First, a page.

Copies of this year’s Advent Devotional have been distributed to parishes around the Diocese. 10,000 copies have been printed.
All parishes who requested copies should have received them by now for local circulation. If you want to make further bulk orders, or even order single copies, there is still the opportunity to do so.
Email Stephanie Rankin on firstname.lastname@example.org to make your request.
The season of Advent encourages us to watch and wait for the coming of King Jesus. Throughout the Bible the hope of God’s coming King (Messiah) came to be inextricably linked with the name David. God’s future king would be from David’s house, a son of David. David became the yard stick against which all future kings were measured. The prophets even spoke of the coming Messiah simply as “David, their king.” As we sing the wonderful advent hymn, “O come o come Emmanuel” the name of David will also resound from our lips, “O Root of Jesse … O Key of David …”.
But who is David? Why should his name be attached to such great promises of hope? And how can his story help us to follow Christ today?
This Advent why not delve into God’s Word with the help of clergy from across the Diocese and find our more about King David the man “after his own heart”?
Read Mark and Learn
Written by clergy and lay-people from across the Diocese, we travel through Lent with Mark's Gospel.
After the success of the Advent Devotional where 5000 copies were distributed across the Diocese, we are launching a similar resource to take us through Lent entitled ‘Read, Mark, and Learn’. Our focus this time will be on Mark’s Gospel and will take in every verse, with contributions from both clergy and lay-people.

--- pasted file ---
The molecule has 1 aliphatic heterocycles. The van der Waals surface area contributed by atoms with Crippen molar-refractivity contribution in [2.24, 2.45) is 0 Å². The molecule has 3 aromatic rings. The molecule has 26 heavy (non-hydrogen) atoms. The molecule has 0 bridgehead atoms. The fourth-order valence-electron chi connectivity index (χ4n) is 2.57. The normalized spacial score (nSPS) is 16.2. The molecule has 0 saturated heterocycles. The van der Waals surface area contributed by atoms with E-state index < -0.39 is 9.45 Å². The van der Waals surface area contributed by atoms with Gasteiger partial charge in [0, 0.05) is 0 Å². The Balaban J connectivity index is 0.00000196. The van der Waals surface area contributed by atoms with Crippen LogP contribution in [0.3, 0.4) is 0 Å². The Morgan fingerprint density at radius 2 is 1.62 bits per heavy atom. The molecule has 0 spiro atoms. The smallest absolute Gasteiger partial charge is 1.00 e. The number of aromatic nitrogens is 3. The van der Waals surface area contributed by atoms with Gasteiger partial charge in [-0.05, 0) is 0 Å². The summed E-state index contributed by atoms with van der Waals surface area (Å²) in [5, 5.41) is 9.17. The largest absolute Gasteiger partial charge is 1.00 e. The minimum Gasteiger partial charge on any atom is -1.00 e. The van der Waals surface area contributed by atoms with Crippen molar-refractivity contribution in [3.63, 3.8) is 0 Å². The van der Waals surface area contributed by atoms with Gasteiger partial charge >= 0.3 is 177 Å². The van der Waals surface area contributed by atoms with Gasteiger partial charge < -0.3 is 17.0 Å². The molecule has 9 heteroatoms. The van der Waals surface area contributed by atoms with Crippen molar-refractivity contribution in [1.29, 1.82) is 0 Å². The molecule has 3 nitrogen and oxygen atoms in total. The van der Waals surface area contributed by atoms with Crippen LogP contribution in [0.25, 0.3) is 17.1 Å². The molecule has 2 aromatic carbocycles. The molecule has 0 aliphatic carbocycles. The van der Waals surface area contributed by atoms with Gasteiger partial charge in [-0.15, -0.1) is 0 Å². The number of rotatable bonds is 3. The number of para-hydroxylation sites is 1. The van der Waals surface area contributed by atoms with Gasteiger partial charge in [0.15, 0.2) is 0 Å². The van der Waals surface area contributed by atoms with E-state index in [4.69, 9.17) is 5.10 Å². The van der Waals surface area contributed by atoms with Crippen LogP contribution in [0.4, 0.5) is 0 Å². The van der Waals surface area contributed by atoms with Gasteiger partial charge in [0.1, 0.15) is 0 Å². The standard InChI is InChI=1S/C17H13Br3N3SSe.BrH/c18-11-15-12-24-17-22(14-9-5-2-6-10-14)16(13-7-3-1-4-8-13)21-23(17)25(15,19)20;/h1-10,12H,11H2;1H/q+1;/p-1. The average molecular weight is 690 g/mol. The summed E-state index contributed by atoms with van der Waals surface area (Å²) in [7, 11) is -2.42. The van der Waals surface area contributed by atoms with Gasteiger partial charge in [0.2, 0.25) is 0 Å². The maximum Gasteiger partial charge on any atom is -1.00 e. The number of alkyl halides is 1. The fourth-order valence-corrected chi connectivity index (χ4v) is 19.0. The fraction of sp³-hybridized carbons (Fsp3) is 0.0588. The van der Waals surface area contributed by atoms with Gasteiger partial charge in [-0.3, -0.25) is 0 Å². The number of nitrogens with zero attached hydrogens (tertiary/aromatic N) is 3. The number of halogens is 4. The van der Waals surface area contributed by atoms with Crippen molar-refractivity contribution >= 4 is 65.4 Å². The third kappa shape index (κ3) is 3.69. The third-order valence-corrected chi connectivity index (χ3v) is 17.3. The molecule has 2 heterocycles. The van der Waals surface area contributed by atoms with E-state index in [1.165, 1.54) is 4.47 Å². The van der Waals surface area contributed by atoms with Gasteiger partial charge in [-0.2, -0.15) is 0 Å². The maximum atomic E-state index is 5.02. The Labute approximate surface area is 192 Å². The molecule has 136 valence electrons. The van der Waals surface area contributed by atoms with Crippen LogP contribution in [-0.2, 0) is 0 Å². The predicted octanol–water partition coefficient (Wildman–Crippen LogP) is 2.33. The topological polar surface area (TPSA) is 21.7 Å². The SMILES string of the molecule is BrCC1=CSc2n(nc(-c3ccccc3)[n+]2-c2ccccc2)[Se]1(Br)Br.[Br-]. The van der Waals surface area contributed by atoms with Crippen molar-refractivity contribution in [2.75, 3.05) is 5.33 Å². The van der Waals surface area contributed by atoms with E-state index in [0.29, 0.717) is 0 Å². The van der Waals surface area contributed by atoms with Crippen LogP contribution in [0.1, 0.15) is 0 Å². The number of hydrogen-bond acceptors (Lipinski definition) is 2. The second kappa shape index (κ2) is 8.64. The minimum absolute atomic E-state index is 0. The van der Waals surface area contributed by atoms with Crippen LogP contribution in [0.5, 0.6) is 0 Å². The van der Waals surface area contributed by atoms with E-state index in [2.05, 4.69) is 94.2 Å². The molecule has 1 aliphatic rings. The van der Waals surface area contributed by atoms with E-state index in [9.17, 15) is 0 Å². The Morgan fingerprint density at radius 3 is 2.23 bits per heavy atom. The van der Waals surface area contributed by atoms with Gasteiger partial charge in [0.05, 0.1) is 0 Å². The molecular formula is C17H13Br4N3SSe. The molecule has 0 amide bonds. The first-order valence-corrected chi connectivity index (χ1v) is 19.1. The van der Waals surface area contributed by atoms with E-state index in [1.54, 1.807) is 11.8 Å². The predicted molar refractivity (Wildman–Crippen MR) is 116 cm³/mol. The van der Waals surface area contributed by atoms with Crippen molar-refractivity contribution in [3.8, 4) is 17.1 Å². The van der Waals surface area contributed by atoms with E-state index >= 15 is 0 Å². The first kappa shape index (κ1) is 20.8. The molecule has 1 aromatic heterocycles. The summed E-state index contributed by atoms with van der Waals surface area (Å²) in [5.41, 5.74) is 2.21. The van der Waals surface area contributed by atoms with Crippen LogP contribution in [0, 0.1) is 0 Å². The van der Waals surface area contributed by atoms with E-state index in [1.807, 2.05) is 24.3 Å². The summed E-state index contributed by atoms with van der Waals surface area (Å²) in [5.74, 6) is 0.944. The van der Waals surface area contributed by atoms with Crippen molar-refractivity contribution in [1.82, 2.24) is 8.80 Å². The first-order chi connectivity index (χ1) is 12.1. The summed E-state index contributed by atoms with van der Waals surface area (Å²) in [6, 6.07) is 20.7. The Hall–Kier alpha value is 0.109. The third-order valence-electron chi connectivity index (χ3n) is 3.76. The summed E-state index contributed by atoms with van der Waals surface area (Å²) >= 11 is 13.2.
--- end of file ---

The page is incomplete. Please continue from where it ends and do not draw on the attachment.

With the drama of the narrative, brought to life so powerfully by the
‘Mark Drama’ staged in the Cathedral a year ago, highly selective in
the events he leaves out, Mark gives us vivid details about the events
he does include, details left out by Matthew and Luke.
A Child Shall Lead Them
“The celebration of advent is possible only to those who are troubled in soul, who know themselves to be poor and imperfect, and who look forward to something greater to come.”
Whatever we make of Bonhoeffer’s statement, without a doubt, 2020 has left pretty much all of us longing for better times ahead. Now we may be thinking of a post-COVID day, but that day (wonderful as it will be) pales in comparison to the ‘something greater’ that the Bible refers to.
‘A Child Shall Lead Them’ is our new Diocesan Advent daily readings resource, which explores the season through the eyes of Isaiah, writing to the people of Israel who for many years had been in forced exile from their homeland. In his prophecy, at last, Isaiah brings a word of hope to this despondent and disheartened people. It’s a promise of God’s servant who will come to bring justice to the world, and into the darkness of exile, light.
Our prayer this advent is that amidst the challenges we face, we too would know the certainty of God’s promise fulfilled in Jesus, the Messiah, and respond to His call to be those hope-filled people, who will bring light and life to a hurting world – that we would be led by the Christ-child as we prepare for His coming.